Chicken or Egg
Rummaging through some old e-mails I came across one - a letter of standing down as a volunteer - which I wrote back in 2018 when I was working as a volunteer with another charity. The underlying issues seem as relevant now as they did then – if not more so.
So I though I would publish it as a “Charity Thought”.
The original text has been slightly modified to avoid getting the libel lawyers over-excited.
"Why should I work here as an unpaid volunteer when others around me are getting paid?"
That is a question that I have long found helpful to ask myself from time-to-time to try to ensure that I am getting my priorities right.
It is, of course, well-established that philanthropy is not uni-directional – but brings mutual reciprocal benefits to both the donor and the recipients. There is nothing to beat that feeling of personal satisfaction when you have been able to help others in need and bring a bit of joy/relief to their lives. But philanthropy can – like the "chicken and egg" conundrum – be a question of which comes first?
Is the driver for the philanthropy the relief of those in need – the benefit to the donor being merely an "incidental" consequence (to quote the Charities Act)?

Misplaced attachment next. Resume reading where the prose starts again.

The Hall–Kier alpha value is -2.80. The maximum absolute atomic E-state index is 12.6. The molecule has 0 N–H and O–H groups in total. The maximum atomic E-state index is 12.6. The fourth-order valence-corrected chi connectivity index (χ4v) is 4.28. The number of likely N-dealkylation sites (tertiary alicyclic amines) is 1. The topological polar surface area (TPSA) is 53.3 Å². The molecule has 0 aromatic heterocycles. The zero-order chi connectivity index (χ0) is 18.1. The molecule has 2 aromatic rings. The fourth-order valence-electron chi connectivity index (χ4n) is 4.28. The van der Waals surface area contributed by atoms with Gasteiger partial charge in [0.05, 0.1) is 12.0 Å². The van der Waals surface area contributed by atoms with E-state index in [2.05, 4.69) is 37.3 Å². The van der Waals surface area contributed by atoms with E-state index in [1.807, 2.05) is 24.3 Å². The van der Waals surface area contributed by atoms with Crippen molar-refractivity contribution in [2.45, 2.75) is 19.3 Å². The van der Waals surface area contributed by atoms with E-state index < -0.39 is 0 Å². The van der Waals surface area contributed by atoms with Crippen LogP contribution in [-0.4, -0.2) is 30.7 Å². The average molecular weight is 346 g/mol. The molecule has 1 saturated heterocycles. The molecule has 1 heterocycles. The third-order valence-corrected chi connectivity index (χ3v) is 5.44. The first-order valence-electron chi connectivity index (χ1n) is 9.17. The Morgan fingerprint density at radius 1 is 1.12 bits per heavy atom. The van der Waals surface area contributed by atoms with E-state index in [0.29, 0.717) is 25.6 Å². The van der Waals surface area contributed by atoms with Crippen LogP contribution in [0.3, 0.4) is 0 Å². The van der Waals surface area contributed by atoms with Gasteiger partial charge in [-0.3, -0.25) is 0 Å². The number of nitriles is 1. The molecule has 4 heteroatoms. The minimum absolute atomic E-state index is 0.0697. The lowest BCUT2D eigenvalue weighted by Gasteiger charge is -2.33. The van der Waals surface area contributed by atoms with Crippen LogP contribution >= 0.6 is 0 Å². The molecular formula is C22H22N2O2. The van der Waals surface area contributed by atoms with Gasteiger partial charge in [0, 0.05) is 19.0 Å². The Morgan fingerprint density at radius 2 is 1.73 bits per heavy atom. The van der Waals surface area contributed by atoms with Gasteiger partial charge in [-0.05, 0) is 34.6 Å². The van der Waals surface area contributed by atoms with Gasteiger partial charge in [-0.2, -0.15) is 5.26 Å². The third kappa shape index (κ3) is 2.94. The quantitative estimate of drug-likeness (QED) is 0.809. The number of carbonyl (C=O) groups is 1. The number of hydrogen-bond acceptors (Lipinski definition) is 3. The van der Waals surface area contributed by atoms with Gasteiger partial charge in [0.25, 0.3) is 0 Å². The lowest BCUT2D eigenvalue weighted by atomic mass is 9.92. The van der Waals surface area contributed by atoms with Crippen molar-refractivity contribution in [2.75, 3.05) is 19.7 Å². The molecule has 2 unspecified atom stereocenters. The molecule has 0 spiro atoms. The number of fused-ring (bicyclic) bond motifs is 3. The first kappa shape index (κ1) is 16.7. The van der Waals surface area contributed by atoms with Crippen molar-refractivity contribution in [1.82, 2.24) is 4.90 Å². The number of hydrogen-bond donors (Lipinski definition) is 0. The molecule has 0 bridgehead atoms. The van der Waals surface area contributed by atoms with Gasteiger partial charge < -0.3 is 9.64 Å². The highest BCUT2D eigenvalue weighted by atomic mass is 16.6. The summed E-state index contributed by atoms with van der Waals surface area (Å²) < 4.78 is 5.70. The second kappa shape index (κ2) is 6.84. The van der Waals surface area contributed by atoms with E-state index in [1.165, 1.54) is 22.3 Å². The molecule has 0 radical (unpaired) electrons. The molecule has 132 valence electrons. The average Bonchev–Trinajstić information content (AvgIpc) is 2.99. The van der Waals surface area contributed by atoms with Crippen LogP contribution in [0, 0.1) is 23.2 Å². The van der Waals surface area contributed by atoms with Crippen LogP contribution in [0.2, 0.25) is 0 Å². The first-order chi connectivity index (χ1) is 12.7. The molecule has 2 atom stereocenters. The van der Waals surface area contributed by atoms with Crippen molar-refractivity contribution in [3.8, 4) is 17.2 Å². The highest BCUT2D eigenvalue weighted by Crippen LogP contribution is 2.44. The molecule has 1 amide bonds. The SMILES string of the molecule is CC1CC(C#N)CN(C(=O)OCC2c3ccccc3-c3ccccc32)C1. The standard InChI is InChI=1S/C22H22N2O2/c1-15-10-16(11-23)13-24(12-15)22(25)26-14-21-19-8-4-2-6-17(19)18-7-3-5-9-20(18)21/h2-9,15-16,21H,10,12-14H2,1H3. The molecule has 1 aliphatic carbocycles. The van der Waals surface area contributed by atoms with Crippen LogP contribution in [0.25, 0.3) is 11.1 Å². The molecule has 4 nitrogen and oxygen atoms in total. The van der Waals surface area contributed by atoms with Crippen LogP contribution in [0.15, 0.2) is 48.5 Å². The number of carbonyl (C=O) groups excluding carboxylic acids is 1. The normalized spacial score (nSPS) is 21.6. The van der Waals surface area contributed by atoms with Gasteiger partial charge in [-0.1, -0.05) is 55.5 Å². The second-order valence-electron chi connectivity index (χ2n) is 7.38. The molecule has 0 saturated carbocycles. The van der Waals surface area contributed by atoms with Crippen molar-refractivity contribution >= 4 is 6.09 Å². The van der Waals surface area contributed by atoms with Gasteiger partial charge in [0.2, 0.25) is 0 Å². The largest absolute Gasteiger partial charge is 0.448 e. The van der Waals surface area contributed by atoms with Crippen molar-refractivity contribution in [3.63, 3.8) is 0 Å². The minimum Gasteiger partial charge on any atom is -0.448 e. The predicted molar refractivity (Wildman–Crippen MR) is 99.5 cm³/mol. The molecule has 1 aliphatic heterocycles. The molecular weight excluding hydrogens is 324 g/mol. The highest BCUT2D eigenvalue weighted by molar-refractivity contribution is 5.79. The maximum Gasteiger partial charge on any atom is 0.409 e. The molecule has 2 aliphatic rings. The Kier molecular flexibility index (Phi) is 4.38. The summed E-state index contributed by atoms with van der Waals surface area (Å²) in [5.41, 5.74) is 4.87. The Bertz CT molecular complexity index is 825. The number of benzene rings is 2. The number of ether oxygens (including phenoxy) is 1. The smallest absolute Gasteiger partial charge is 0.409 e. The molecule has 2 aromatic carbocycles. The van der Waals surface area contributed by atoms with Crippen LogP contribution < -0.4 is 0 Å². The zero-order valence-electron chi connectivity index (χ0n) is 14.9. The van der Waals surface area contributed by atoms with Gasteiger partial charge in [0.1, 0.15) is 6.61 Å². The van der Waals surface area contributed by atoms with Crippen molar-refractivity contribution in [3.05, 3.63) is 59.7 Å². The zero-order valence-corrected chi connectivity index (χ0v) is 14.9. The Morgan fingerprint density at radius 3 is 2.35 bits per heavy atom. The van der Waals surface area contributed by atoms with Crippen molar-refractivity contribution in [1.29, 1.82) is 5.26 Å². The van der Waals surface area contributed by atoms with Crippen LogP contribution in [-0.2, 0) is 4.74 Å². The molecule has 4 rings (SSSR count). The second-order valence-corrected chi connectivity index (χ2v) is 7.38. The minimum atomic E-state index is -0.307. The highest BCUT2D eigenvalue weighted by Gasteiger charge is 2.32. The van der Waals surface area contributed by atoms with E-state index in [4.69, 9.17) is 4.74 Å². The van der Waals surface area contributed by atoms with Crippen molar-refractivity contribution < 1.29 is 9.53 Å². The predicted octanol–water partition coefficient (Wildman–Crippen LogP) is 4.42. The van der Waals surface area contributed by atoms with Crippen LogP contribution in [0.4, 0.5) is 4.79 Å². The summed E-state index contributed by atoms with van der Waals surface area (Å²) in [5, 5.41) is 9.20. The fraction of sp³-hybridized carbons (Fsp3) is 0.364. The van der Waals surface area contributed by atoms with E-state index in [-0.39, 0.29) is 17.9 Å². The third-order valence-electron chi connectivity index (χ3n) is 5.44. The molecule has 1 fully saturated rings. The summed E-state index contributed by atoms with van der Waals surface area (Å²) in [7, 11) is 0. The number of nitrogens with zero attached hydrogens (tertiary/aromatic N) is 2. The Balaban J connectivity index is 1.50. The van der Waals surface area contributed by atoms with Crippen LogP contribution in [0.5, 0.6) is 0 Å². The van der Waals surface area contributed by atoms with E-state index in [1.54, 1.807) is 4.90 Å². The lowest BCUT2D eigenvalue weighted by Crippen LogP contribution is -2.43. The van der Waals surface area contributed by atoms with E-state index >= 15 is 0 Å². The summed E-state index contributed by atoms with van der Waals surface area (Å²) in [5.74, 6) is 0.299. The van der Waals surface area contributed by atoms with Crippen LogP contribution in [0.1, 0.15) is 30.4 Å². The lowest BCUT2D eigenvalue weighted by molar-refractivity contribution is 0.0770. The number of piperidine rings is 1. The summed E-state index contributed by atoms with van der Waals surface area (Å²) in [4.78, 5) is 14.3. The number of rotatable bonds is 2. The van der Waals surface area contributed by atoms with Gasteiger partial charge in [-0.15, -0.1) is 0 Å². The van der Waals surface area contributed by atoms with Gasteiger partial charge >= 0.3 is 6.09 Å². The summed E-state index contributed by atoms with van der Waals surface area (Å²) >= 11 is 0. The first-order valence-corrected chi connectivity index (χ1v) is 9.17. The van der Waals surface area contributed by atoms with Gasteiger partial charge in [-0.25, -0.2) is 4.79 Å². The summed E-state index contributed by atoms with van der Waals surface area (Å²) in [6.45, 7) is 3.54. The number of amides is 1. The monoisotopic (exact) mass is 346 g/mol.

Or is the driver for the philanthropy the personal satisfaction (benefit) to the donor, and "the relief of those in need" (to quote the Charities Act) merely the means by which that satisfaction was achieved?
And in the latter case, although the personal benefits to the donor can be financial – in the form of an income or other monetary benefit – that is not invariably so. Social benefits – in the form of social standing in the community and the associated benefits of charity contacts with others of influence capable of "enhancing the well-being of the donor" – can also be an important (and indirectly lucrative) primary motivator.
Many of the queries to the charity requesting help with governance issues revolve around how to deal with trustees who are (ab)using their position for personal social benefit.
for example: one from a charity looking for a Trustee/Treasurer which received an application from a "well qualified" individual who, it turned out, was more interested in being able to put such volunteering on his/her CV to improve his/her chances of promotion than in the activities of that charity to meet the needs of its beneficiaries.
When I first started volunteering with the charity my answer to my question was affirmative.
I was comfortable that I was working with like-minded colleagues whose primary motivation was meeting the needs of small charities rather than their salary or social status.
But when I started to find that the answer to my question becoming negative I also started to find that any personal sense of satisfaction was being overwhelmed by a sense of being exploited.
The consequence is inevitable.